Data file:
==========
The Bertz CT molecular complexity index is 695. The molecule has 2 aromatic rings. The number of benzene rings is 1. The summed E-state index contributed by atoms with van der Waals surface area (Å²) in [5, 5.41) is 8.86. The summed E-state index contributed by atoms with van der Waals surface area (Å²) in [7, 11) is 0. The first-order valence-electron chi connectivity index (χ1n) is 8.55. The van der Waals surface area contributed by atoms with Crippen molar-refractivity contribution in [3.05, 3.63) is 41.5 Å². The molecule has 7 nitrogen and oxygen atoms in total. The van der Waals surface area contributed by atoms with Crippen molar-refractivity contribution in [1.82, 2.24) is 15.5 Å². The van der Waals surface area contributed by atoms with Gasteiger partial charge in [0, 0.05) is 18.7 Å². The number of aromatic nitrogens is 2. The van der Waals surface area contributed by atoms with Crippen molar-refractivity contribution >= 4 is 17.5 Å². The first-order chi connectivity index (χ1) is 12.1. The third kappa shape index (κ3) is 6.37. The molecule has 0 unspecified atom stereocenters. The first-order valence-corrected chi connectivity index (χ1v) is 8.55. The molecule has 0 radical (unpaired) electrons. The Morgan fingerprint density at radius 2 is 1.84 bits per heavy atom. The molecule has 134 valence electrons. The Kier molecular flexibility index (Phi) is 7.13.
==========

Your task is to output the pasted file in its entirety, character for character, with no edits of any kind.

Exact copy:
The Bertz CT molecular complexity index is 695. The molecule has 2 aromatic rings. The number of benzene rings is 1. The summed E-state index contributed by atoms with van der Waals surface area (Å²) in [5, 5.41) is 8.86. The summed E-state index contributed by atoms with van der Waals surface area (Å²) in [7, 11) is 0. The first-order valence-electron chi connectivity index (χ1n) is 8.55. The van der Waals surface area contributed by atoms with Crippen molar-refractivity contribution in [3.05, 3.63) is 41.5 Å². The molecule has 7 nitrogen and oxygen atoms in total. The van der Waals surface area contributed by atoms with Crippen molar-refractivity contribution in [1.82, 2.24) is 15.5 Å². The van der Waals surface area contributed by atoms with Gasteiger partial charge in [0, 0.05) is 18.7 Å². The number of aromatic nitrogens is 2. The van der Waals surface area contributed by atoms with Crippen molar-refractivity contribution >= 4 is 17.5 Å². The first-order chi connectivity index (χ1) is 12.1. The third kappa shape index (κ3) is 6.37. The molecule has 0 unspecified atom stereocenters. The first-order valence-corrected chi connectivity index (χ1v) is 8.55. The molecule has 0 radical (unpaired) electrons. The Morgan fingerprint density at radius 2 is 1.84 bits per heavy atom. The molecule has 134 valence electrons. The Kier molecular flexibility index (Phi) is 7.13.